excerpt from document describing John Hay's description of the Spanish-American War as "a splendid little war"

Taking Back the Maine

After the war, the Maine continued to lay at the bottom of the Havana harbor,[9]“Removal of wreck of U.S.S. Maine in Havana Harbor, Cuba.” U.S. Congressional Serial Set, , 1909, pp. 1-4. HeinOnline, https://heinonline.org/HOL/P?h=hein.usccsset/usconset25537&i=149. This document can be found in … Continue reading until a cofferdam was built around it in 1911. The ship was patched up until it was able to float back to the surface, at which point it was taken to sea and sunk yet again. However, the mast now serves as a memorial in Arlington National Cemetery, which is where the bodies remaining in the wreck were interned as well.

photo of the wreckage of the U.S.S. Maine surrounded by a cofferdam
Wreckage of U.S.S. Maine surrounded by a cofferdam

In 1976, American naval investigators again tried to determine a definite cause of the explosion on the Maine. Their study found that it was most likely caused by a fire that ignited within its ammunition stocks. However, this is still debated today.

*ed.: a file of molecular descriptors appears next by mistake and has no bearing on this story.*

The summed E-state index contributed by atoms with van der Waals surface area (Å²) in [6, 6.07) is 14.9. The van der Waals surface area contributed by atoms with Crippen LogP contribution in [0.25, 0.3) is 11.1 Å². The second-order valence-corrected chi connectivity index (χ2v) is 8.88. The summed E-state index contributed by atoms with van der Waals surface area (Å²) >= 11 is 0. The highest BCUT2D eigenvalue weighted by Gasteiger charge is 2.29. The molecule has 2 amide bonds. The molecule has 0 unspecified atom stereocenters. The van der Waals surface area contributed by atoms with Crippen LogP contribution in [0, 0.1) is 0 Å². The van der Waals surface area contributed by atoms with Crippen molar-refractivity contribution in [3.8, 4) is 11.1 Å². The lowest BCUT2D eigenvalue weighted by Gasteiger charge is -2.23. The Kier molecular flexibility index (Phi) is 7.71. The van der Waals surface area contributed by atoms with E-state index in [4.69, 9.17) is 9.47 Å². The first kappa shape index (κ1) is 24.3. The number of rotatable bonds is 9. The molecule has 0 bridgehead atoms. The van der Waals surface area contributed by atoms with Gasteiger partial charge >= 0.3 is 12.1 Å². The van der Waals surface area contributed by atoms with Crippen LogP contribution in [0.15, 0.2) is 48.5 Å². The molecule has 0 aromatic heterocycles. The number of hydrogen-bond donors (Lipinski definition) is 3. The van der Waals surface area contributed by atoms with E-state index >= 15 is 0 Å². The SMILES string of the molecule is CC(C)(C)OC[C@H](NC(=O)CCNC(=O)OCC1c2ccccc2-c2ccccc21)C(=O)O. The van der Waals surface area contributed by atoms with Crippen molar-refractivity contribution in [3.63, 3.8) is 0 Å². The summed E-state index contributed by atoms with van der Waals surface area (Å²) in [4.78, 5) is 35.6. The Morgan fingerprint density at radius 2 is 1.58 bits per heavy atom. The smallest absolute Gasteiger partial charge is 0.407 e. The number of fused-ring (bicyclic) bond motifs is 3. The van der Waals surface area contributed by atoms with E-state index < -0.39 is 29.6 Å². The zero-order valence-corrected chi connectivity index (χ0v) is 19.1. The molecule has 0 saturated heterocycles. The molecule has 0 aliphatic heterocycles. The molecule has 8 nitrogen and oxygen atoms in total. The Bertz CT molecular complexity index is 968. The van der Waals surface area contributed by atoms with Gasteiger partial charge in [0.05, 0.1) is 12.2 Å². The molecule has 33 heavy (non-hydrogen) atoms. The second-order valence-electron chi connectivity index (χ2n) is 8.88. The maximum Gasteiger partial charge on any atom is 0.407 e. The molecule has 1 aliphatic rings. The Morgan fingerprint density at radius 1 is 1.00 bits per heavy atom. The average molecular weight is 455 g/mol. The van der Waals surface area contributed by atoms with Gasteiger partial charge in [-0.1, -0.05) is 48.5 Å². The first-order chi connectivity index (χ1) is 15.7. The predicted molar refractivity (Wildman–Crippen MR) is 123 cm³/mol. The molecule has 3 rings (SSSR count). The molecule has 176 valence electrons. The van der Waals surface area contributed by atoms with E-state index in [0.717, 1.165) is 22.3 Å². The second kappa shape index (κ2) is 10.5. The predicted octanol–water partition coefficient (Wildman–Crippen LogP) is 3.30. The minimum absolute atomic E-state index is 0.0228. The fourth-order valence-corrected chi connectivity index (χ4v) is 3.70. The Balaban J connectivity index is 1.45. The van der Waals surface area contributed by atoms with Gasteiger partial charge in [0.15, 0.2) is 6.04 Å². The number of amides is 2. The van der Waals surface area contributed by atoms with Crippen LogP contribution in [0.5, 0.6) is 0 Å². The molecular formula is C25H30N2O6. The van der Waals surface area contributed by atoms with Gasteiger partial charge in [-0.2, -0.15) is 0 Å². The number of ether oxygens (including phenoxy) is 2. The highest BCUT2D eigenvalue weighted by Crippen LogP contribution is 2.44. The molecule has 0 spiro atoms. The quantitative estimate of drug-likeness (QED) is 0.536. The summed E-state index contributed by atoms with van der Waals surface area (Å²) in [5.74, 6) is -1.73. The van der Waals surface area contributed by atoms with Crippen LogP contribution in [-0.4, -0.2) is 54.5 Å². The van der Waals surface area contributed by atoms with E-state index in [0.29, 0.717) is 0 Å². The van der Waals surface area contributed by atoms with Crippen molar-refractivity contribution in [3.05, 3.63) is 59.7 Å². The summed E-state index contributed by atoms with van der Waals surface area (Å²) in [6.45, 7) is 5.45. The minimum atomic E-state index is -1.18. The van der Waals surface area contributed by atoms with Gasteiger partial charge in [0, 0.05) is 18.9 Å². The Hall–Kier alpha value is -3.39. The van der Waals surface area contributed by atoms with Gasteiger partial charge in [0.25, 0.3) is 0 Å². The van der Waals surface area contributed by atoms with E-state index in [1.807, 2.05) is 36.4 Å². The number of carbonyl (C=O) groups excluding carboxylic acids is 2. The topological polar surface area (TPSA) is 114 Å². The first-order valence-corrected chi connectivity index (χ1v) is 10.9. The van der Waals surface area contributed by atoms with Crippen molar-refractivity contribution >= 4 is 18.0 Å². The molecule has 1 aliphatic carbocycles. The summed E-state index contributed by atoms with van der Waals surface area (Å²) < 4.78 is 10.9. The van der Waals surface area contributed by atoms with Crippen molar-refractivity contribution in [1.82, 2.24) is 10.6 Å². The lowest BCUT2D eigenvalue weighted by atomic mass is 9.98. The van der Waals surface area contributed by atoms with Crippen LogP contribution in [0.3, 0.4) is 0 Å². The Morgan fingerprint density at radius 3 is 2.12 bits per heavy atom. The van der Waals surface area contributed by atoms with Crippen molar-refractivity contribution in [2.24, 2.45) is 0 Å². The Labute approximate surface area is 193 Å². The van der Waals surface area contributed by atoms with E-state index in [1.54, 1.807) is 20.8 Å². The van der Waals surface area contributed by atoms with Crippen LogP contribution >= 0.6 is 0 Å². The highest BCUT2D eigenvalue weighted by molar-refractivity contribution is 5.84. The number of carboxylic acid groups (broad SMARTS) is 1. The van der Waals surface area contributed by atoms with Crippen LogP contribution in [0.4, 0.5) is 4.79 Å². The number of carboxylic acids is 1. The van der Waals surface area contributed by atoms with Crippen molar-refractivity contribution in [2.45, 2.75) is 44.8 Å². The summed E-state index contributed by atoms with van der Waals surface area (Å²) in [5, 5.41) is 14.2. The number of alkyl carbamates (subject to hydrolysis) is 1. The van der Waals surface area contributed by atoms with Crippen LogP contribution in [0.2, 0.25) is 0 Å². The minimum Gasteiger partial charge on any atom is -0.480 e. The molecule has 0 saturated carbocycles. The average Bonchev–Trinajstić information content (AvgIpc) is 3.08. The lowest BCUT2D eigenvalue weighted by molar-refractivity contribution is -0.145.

New Feature in the Serial Set

Within HeinOnline’s database version of the Serial Set, users will now find a new green “H” icon located next to some volumes. This icon indicates that the volume solely contains oversized maps and foldouts, which are not currently displayed in HeinOnline. However, users can access a hyperlinked form as this content may be available upon request.

new green H icon in HeinOnline's Serial Set database

Help Us Complete the Project

Secrets of the Serial Set is an exciting and informative blog series from HeinOnline dedicated to unveiling the wealth of American history found in the United States Congressional Serial Set. Documents from additional HeinOnline databases have been incorporated to supplement research materials for non-U.S. related events discussed.

If your library holds all or part of the Serial Set, and you are willing to assist us, please contact Steve Roses at 716-882-2600 or sroses@wshein.com. HeinOnline would like to give special thanks to all of the libraries that have provided generous contributions which have resulted in the steady growth of HeinOnline’s U.S. Congressional Serial Set.

HeinOnline Sources

HeinOnline Sources
1 “U.S.S. Maine pension bill.” U.S. Congressional Serial Set, , 1923, pp. 1-2. HeinOnline, https://heinonline.org/HOL/P?h=hein.usccsset/usconset24603&i=52. This document can be found in HeinOnline’s U.S. Congressional Serial Set.